Hydrodealkenylative C(sp3)–C(sp2) bond fragmentation

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Science  17 May 2019:
Vol. 364, Issue 6441, pp. 681-685
DOI: 10.1126/science.aaw4212

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Excising an olefin

Plants produce an abundance of structurally complex terpene compounds that are useful precursors to pharmaceuticals and other fine chemicals. However, the carbon frameworks of these compounds constrain the available pathways for diversification. Smaligo et al. now show that successive treatment with ozone, an iron oxidant, and a hydrogen-atom donor can cleanly cleave pendant olefins from terpenes and related compounds (see the Perspective by Caille). Breaking the bond between saturated and double-bonded carbon centers offers a direct route to desirable chiral intermediates from readily available, inexpensive precursors.

Science, this issue p. 681; see also p. 635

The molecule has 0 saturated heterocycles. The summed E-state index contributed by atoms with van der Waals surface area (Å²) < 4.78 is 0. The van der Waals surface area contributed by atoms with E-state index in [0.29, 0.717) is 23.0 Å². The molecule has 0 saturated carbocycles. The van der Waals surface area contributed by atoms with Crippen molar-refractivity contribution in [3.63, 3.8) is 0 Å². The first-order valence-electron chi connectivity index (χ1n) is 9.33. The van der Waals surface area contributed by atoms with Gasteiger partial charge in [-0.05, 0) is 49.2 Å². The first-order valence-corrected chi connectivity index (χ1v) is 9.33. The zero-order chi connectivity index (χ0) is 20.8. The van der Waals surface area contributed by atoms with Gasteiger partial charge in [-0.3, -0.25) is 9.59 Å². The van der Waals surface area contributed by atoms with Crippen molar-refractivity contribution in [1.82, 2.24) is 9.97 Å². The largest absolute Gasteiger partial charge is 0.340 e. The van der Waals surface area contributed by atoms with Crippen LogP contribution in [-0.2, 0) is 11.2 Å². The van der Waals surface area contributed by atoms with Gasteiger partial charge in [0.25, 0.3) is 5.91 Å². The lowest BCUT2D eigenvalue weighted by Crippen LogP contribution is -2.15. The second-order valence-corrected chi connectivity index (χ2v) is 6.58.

Chemical synthesis typically relies on reactions that generate complexity through elaboration of simple starting materials. Less common are deconstructive strategies toward complexity—particularly those involving carbon-carbon bond scission. Here, we introduce one such transformation: the hydrodealkenylative cleavage of C(sp3)–C(sp2) bonds, conducted below room temperature, using ozone, an iron salt, and a hydrogen atom donor. These reactions are performed in nonanhydrous solvents and open to the air; reach completion within 30 minutes; and deliver their products in high yields, even on decagram scales. We have used this broadly functionality tolerant transformation to produce desirable synthetic intermediates, many of which are optically active, from abundantly available terpenes and terpenoid-derived precursors. We have also applied it in the formal total syntheses of complex molecules.

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